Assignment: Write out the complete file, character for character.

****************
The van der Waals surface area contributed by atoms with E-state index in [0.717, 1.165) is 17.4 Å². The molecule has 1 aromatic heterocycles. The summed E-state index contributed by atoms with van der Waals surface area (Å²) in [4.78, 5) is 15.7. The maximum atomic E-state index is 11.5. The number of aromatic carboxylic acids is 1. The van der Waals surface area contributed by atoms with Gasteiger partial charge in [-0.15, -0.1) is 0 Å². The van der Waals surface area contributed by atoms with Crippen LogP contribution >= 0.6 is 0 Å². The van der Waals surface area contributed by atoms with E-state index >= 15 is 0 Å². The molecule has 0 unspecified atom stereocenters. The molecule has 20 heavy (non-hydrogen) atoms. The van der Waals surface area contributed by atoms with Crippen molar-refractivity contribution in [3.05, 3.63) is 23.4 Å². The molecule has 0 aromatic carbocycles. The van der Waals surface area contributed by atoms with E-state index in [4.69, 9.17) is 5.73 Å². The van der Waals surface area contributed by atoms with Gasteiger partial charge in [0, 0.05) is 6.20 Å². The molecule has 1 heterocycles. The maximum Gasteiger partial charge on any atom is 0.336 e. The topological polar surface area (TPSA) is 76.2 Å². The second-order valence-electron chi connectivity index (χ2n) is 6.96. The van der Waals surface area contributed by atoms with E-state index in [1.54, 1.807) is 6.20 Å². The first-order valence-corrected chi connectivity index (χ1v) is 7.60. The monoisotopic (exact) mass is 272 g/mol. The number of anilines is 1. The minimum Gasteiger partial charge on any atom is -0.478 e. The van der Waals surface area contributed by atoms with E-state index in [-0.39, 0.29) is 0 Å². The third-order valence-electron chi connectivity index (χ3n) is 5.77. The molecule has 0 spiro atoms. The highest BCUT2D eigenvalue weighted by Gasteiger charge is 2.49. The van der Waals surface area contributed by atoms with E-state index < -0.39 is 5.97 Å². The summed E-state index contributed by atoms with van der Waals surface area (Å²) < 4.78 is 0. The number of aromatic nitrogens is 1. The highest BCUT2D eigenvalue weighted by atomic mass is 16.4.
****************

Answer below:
The van der Waals surface area contributed by atoms with E-state index in [0.717, 1.165) is 17.4 Å². The molecule has 1 aromatic heterocycles. The summed E-state index contributed by atoms with van der Waals surface area (Å²) in [4.78, 5) is 15.7. The maximum atomic E-state index is 11.5. The number of aromatic carboxylic acids is 1. The van der Waals surface area contributed by atoms with Gasteiger partial charge in [-0.15, -0.1) is 0 Å². The van der Waals surface area contributed by atoms with Crippen LogP contribution >= 0.6 is 0 Å². The van der Waals surface area contributed by atoms with E-state index >= 15 is 0 Å². The molecule has 0 unspecified atom stereocenters. The molecule has 20 heavy (non-hydrogen) atoms. The van der Waals surface area contributed by atoms with Crippen molar-refractivity contribution in [3.05, 3.63) is 23.4 Å². The molecule has 0 aromatic carbocycles. The van der Waals surface area contributed by atoms with E-state index in [4.69, 9.17) is 5.73 Å². The van der Waals surface area contributed by atoms with Gasteiger partial charge in [0, 0.05) is 6.20 Å². The molecule has 1 heterocycles. The maximum Gasteiger partial charge on any atom is 0.336 e. The topological polar surface area (TPSA) is 76.2 Å². The second-order valence-electron chi connectivity index (χ2n) is 6.96. The van der Waals surface area contributed by atoms with E-state index in [1.54, 1.807) is 6.20 Å². The first-order valence-corrected chi connectivity index (χ1v) is 7.60. The monoisotopic (exact) mass is 272 g/mol. The number of anilines is 1. The minimum Gasteiger partial charge on any atom is -0.478 e. The van der Waals surface area contributed by atoms with E-state index in [-0.39, 0.29) is 0 Å². The third-order valence-electron chi connectivity index (χ3n) is 5.77. The molecule has 0 spiro atoms. The highest BCUT2D eigenvalue weighted by Gasteiger charge is 2.49. The van der Waals surface area contributed by atoms with E-state index < -0.39 is 5.97 Å². The summed E-state index contributed by atoms with van der Waals surface area (Å²) < 4.78 is 0. The number of aromatic nitrogens is 1. The highest BCUT2D eigenvalue weighted by atomic mass is 16.4.